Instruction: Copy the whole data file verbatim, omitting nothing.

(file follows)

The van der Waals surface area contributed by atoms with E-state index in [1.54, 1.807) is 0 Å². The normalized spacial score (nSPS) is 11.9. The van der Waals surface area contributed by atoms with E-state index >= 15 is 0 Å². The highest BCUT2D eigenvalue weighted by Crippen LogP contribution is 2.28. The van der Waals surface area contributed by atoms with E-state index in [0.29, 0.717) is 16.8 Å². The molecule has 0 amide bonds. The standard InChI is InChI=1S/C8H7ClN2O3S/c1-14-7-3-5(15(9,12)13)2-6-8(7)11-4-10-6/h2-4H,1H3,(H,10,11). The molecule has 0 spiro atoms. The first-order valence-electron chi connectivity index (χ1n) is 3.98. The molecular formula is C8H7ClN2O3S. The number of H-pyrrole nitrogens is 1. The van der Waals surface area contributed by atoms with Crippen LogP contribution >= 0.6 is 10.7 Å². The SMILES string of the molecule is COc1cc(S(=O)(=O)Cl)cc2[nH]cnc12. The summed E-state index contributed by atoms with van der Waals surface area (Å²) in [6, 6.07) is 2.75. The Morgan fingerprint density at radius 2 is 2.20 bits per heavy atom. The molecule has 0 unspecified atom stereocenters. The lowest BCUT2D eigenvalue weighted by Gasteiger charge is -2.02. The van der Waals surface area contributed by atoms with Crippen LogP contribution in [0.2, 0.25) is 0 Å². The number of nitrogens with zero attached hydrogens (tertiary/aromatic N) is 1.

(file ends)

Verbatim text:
The van der Waals surface area contributed by atoms with E-state index in [1.54, 1.807) is 0 Å². The normalized spacial score (nSPS) is 11.9. The van der Waals surface area contributed by atoms with E-state index >= 15 is 0 Å². The highest BCUT2D eigenvalue weighted by Crippen LogP contribution is 2.28. The van der Waals surface area contributed by atoms with E-state index in [0.29, 0.717) is 16.8 Å². The molecule has 0 amide bonds. The standard InChI is InChI=1S/C8H7ClN2O3S/c1-14-7-3-5(15(9,12)13)2-6-8(7)11-4-10-6/h2-4H,1H3,(H,10,11). The molecule has 0 spiro atoms. The first-order valence-electron chi connectivity index (χ1n) is 3.98. The molecular formula is C8H7ClN2O3S. The number of H-pyrrole nitrogens is 1. The van der Waals surface area contributed by atoms with Crippen LogP contribution >= 0.6 is 10.7 Å². The SMILES string of the molecule is COc1cc(S(=O)(=O)Cl)cc2[nH]cnc12. The summed E-state index contributed by atoms with van der Waals surface area (Å²) in [6, 6.07) is 2.75. The Morgan fingerprint density at radius 2 is 2.20 bits per heavy atom. The molecule has 0 unspecified atom stereocenters. The lowest BCUT2D eigenvalue weighted by Gasteiger charge is -2.02. The van der Waals surface area contributed by atoms with Crippen LogP contribution in [0.2, 0.25) is 0 Å². The number of nitrogens with zero attached hydrogens (tertiary/aromatic N) is 1.